Institutional members access full text with Ovid®

Share this article on:

Cytochrome P450 II D6 gene polymorphisms and the neuroleptic-induced extrapyramidal symptoms in Japanese schizophrenic patients

Inada, Toshiyaa d; Senoo, Hisashib; Iijima, Yoshimia; Yamauchi, Tadamitsub; Yagi, Goheic

Original Articles

Objective The purpose of this study was to examine whether the neuroleptic-induced extrapyramidal symptoms are associated with the CYP2D6 activity.

Methods The CYP2D6 gene polymorphisms (CYP2D6*2, CYP2D6*3, CYP2D6*4, CYP2D6*10, and CYP2D6*12) were genotyped in 196 normal controls and 320 schizophrenic patients receiving neuroleptics. The relationships with susceptibility to extrapyramidal symptoms (EPS) and tardive dyskinesia, and with steady-state serum haloperidol levels in maintenance therapy, were investigated.

Results The allele frequency of CYP2D6*2 was significantly higher, while that of CYP2D6*10 tended to be higher in the schizophrenic patients susceptible to acute EPS. The steady-state serum haloperidol levels per daily dosage were observed to be significantly higher in schizophrenic patients with the mutant-type homozygote of CYP2D6*2, while this difference was trend level in those of CYP2D6*10. However, no significant difference was observed in the distribution of both CYP2D6*2 (C2938T) and CYP2D6*10 (C188T) polymorphisms between schizophrenic patients with or without tardive dyskinesia.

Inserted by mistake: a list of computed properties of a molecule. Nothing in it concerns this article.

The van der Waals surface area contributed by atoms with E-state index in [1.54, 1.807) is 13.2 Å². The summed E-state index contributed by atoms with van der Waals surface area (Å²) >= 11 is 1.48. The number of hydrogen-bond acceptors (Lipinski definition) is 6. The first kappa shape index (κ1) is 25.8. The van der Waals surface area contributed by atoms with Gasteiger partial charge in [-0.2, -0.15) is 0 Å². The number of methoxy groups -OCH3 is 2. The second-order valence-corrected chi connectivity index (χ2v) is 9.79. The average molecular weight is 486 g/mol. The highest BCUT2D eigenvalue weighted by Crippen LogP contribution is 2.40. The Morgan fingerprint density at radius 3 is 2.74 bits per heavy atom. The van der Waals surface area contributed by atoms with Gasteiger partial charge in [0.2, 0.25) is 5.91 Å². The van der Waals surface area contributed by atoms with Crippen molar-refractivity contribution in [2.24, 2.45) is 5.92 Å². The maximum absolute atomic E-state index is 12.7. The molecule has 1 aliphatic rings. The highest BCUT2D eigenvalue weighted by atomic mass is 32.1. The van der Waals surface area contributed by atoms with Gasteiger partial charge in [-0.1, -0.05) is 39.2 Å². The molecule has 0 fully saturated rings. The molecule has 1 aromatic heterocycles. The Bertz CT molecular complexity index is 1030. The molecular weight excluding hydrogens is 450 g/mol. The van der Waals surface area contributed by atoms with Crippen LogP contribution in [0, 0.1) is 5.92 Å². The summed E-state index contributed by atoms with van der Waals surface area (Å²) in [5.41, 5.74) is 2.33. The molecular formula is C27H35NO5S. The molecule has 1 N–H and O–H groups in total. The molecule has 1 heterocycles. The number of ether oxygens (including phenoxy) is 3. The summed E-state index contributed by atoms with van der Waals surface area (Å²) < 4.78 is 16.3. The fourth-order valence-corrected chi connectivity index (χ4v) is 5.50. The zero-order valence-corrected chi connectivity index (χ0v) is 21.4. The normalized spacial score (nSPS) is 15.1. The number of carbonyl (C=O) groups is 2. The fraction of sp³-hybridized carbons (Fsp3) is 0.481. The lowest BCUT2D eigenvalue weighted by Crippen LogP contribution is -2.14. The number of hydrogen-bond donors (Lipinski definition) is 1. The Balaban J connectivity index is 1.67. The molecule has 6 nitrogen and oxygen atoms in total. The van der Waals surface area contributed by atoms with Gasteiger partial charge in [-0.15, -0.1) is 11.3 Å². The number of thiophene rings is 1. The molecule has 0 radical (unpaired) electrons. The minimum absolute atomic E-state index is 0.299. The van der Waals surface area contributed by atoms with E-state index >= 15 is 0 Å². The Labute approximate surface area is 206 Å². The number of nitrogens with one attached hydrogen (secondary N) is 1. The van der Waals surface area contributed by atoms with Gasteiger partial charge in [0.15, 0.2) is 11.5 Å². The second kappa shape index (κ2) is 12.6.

Conclusion The present results suggest that the homozygotes of CYP2D6*2 and CYP2D6*10 appear to be a susceptibility factor for developing acute EPS in schizophrenic patients and for impaired neuroleptic metabolism in Japanese schizophrenic patients.

aNational Institute of Mental Health, National Center of Neurology and Psychiatry, Chiba, Japan

bSakuragaoka Memorial Hospital, Tokyo, Japan

cDepartment of Neuropsychiatry, Keio University, School of Medicine, Tokyo, Japan

dPresent affiliation: Department of Psychiatry and Psychobiology, Nagoya University, Graduate School of Medicine, Nagoya, Japan

Sponsorship: This study was partly supported by a grant-in-aid from the scientific fund of the Ministry of Education of Japan (No. 06770789, No. 07770817 and No. 08770805), a research grant for nervous and mental disorders from the Ministry of Health and Welfare of Japan (8A-1), a research grant from the Science and Technology Agency of Japan, and a grant from the Pharmacopsychiatry Research Foundation, Osaka, Japan.

Correspondence to Toshiya Inada, Associate Professor, Department of Psychiatry and Psychobiology, Nagoya University, Graduate School of Medicine, 65 Tsurumai, Showa-Ku, Nagoya 466-8550, Japan

Tel: +81 52 744 2284; fax: +81 52 744 2293;


Received 15 July 2002 Accepted 11 November 2002

© 2003 Lippincott Williams & Wilkins, Inc.